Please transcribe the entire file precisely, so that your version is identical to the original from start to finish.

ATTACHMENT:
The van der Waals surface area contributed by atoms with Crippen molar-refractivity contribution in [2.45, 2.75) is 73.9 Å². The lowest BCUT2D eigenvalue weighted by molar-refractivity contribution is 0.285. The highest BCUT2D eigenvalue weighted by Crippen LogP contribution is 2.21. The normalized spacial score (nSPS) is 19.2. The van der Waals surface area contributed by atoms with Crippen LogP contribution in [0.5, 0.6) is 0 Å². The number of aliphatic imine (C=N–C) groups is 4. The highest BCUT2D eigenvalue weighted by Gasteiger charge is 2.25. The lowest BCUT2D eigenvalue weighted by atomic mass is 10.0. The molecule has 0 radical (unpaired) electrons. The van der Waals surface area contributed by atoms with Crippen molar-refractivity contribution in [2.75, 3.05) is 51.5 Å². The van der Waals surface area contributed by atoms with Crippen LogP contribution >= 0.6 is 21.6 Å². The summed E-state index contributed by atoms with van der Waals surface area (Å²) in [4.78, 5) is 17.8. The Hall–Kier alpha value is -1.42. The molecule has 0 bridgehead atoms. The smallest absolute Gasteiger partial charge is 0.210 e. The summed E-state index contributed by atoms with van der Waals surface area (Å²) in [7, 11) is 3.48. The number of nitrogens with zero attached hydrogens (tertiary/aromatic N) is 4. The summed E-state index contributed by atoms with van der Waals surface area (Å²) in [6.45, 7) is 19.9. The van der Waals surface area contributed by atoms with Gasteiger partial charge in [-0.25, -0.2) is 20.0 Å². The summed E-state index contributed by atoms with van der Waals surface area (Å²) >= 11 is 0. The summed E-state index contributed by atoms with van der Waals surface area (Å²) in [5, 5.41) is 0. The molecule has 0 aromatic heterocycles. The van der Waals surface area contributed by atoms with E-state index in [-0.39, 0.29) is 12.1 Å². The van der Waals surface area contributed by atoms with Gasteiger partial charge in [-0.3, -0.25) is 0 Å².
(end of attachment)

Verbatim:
The van der Waals surface area contributed by atoms with Crippen molar-refractivity contribution in [2.45, 2.75) is 73.9 Å². The lowest BCUT2D eigenvalue weighted by molar-refractivity contribution is 0.285. The highest BCUT2D eigenvalue weighted by Crippen LogP contribution is 2.21. The normalized spacial score (nSPS) is 19.2. The van der Waals surface area contributed by atoms with Crippen LogP contribution in [0.5, 0.6) is 0 Å². The number of aliphatic imine (C=N–C) groups is 4. The highest BCUT2D eigenvalue weighted by Gasteiger charge is 2.25. The lowest BCUT2D eigenvalue weighted by atomic mass is 10.0. The molecule has 0 radical (unpaired) electrons. The van der Waals surface area contributed by atoms with Crippen molar-refractivity contribution in [2.75, 3.05) is 51.5 Å². The van der Waals surface area contributed by atoms with Crippen LogP contribution >= 0.6 is 21.6 Å². The summed E-state index contributed by atoms with van der Waals surface area (Å²) in [4.78, 5) is 17.8. The Hall–Kier alpha value is -1.42. The molecule has 0 bridgehead atoms. The smallest absolute Gasteiger partial charge is 0.210 e. The summed E-state index contributed by atoms with van der Waals surface area (Å²) in [7, 11) is 3.48. The number of nitrogens with zero attached hydrogens (tertiary/aromatic N) is 4. The summed E-state index contributed by atoms with van der Waals surface area (Å²) in [6.45, 7) is 19.9. The van der Waals surface area contributed by atoms with Gasteiger partial charge in [-0.25, -0.2) is 20.0 Å². The summed E-state index contributed by atoms with van der Waals surface area (Å²) >= 11 is 0. The summed E-state index contributed by atoms with van der Waals surface area (Å²) in [5, 5.41) is 0. The molecule has 0 aromatic heterocycles. The van der Waals surface area contributed by atoms with E-state index in [-0.39, 0.29) is 12.1 Å². The van der Waals surface area contributed by atoms with Gasteiger partial charge in [-0.3, -0.25) is 0 Å².